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10 Aug 2022

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NHS Turns to Artificial Intelligence to Reduce Patient Wait Times

The National Health Service (NHS) in Liverpool has teamed up with Tata Consultancy Services (TCS) to develop an AI chatbot to help combat patient wait times. In the wake of the post-Covid negotiations, patients' waiting times have skyrocketed. The move was motivated after Britain's National Health Service (NHS) tested an artificial intelligence chatbot to provide non-urgent advice and information about treatment options.

The chatbot, named Connie (a combination of the word conversation and intelligence), has been made available on Facebook Messenger. The algorithm is designed to answer questions about doctor's appointments and medical procedures, such as what to expect during a procedure and how long patients can wait before being seen by their doctor.

According to Dr. Andrew Bernstein, who heads up the project at NHS Digital:

“The next step is trying out this conversational agent in real-life scenarios, such as triaging incoming emails from members of the public who want to book an appointment with their GP. If successful, this would go a long way toward reducing what has been described as extremely high demand levels for GPs."

An interview with Shalini Mathur, the leader of the Business Unit Head of Public Service who heads up public services for the United Kingdom, Europe, and ANZ at TCS, reads:

"We are pleased to partner with The Walton Centre to transform patient care in the UK using next-gen technologies.

These technologies and solutions will help reduce waiting times for patients while improving the productivity of specialist consultants. In addition, this creates a blueprint for similar digital innovation in other clinical settings."

As the first product of this partnership, an AI chatbot will transform how patients suffering from headaches are diagnosed and treated.

A headache can be nothing more than a nuisance to something more serious or life-altering. Of course, anyone concerned that their headache could be serious should get it examined, but deciding which patients should be prioritized is an important but difficult career choice.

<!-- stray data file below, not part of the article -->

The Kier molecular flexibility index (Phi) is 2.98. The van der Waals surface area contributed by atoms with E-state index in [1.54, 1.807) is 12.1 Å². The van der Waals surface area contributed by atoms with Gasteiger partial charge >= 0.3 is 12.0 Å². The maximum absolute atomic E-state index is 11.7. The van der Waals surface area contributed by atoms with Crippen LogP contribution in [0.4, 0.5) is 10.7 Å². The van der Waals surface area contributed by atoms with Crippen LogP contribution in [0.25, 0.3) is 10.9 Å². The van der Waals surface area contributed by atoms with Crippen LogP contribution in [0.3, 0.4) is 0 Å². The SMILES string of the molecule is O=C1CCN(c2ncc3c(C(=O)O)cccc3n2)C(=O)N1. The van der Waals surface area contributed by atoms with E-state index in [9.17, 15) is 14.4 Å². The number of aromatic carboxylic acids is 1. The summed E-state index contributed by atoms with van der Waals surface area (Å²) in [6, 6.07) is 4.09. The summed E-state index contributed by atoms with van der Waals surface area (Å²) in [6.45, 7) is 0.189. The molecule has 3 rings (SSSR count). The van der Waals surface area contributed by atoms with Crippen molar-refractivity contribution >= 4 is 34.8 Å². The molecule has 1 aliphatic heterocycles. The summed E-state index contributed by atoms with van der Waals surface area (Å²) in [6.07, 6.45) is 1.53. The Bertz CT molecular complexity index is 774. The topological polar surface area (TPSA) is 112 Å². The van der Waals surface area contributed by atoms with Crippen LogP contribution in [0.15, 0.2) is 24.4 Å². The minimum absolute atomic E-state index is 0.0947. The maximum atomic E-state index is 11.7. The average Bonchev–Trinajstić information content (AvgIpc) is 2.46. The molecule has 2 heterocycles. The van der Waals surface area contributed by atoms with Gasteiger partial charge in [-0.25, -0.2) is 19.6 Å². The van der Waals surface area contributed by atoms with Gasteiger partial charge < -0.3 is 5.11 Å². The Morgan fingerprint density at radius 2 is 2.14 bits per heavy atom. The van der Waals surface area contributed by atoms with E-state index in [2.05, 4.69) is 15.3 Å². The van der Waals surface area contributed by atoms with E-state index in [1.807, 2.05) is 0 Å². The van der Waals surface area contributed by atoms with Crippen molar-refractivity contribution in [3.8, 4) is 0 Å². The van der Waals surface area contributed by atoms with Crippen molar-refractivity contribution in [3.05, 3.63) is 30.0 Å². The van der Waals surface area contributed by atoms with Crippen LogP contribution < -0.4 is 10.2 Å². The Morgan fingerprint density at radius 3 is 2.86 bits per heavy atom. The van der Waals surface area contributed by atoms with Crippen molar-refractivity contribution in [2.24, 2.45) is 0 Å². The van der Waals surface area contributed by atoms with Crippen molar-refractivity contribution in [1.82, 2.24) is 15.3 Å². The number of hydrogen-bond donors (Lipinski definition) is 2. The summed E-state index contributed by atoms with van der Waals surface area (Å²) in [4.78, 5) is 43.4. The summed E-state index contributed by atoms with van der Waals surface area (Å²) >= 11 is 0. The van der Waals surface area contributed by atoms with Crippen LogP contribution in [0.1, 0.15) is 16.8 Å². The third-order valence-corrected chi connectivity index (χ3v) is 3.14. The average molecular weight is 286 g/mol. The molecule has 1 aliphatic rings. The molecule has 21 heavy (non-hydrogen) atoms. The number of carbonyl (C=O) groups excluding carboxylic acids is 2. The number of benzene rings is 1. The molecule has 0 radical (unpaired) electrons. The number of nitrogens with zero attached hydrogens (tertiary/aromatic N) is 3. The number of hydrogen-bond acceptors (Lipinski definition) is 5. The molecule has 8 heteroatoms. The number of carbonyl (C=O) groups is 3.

Those with headaches account for most of the outpatient referrals to neurologists at the Walton Centre. Using a chatbot will enable data about the patient's condition to be collected to compile a detailed report for the clinician to review before an initial appointment.

Depending on the clinician's assessment, the patient may be offered guidance in alleviating symptoms or put on a fast track for an examination.

The Walton Centre's Divisional Clinical Director for Neurology and Consultant Neurologist specializing in headaches, Dr. Anita Krishnan, said:

"Technology is a huge part of medicine, and it's exciting to work with TCS to create a new artificial intelligence-based solution that will help our patients.

The chatbot system also has the potential to be extended into other areas of medicine, which could benefit even more patients.

We work closely with TCS and our other specialist partners to ensure the new solution is effective and safe and improves efficiency and patient outcomes."

Chatbots aren't going to solve all of the NHS' problems, but they are sure to improve the quality of treatment for patients and reduce the workload on staff.

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